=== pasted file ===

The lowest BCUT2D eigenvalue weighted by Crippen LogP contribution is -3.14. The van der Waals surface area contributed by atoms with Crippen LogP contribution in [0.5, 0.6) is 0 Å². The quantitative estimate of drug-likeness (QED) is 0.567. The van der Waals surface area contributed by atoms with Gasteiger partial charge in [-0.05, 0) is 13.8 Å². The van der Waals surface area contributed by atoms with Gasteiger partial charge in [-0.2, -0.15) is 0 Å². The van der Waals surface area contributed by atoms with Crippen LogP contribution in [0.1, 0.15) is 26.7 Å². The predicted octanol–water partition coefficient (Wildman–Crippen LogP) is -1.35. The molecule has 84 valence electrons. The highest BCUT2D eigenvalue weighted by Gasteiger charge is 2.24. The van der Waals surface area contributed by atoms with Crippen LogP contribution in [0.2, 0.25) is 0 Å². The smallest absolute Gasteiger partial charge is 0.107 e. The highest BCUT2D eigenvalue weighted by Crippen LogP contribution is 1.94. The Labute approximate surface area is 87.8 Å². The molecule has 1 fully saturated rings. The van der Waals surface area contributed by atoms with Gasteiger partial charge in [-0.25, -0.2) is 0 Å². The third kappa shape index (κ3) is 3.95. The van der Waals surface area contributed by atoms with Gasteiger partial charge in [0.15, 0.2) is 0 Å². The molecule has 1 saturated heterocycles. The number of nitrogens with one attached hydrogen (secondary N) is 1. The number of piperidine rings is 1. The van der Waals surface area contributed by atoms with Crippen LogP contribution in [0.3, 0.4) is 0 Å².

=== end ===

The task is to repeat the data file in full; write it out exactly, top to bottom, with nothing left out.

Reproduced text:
The lowest BCUT2D eigenvalue weighted by Crippen LogP contribution is -3.14. The van der Waals surface area contributed by atoms with Crippen LogP contribution in [0.5, 0.6) is 0 Å². The quantitative estimate of drug-likeness (QED) is 0.567. The van der Waals surface area contributed by atoms with Gasteiger partial charge in [-0.05, 0) is 13.8 Å². The van der Waals surface area contributed by atoms with Gasteiger partial charge in [-0.2, -0.15) is 0 Å². The van der Waals surface area contributed by atoms with Crippen LogP contribution in [0.1, 0.15) is 26.7 Å². The predicted octanol–water partition coefficient (Wildman–Crippen LogP) is -1.35. The molecule has 84 valence electrons. The highest BCUT2D eigenvalue weighted by Gasteiger charge is 2.24. The van der Waals surface area contributed by atoms with Crippen LogP contribution in [0.2, 0.25) is 0 Å². The smallest absolute Gasteiger partial charge is 0.107 e. The highest BCUT2D eigenvalue weighted by Crippen LogP contribution is 1.94. The Labute approximate surface area is 87.8 Å². The molecule has 1 fully saturated rings. The van der Waals surface area contributed by atoms with Gasteiger partial charge in [-0.25, -0.2) is 0 Å². The third kappa shape index (κ3) is 3.95. The van der Waals surface area contributed by atoms with Gasteiger partial charge in [0.15, 0.2) is 0 Å². The molecule has 1 saturated heterocycles. The number of nitrogens with one attached hydrogen (secondary N) is 1. The number of piperidine rings is 1. The van der Waals surface area contributed by atoms with Crippen LogP contribution in [0.3, 0.4) is 0 Å².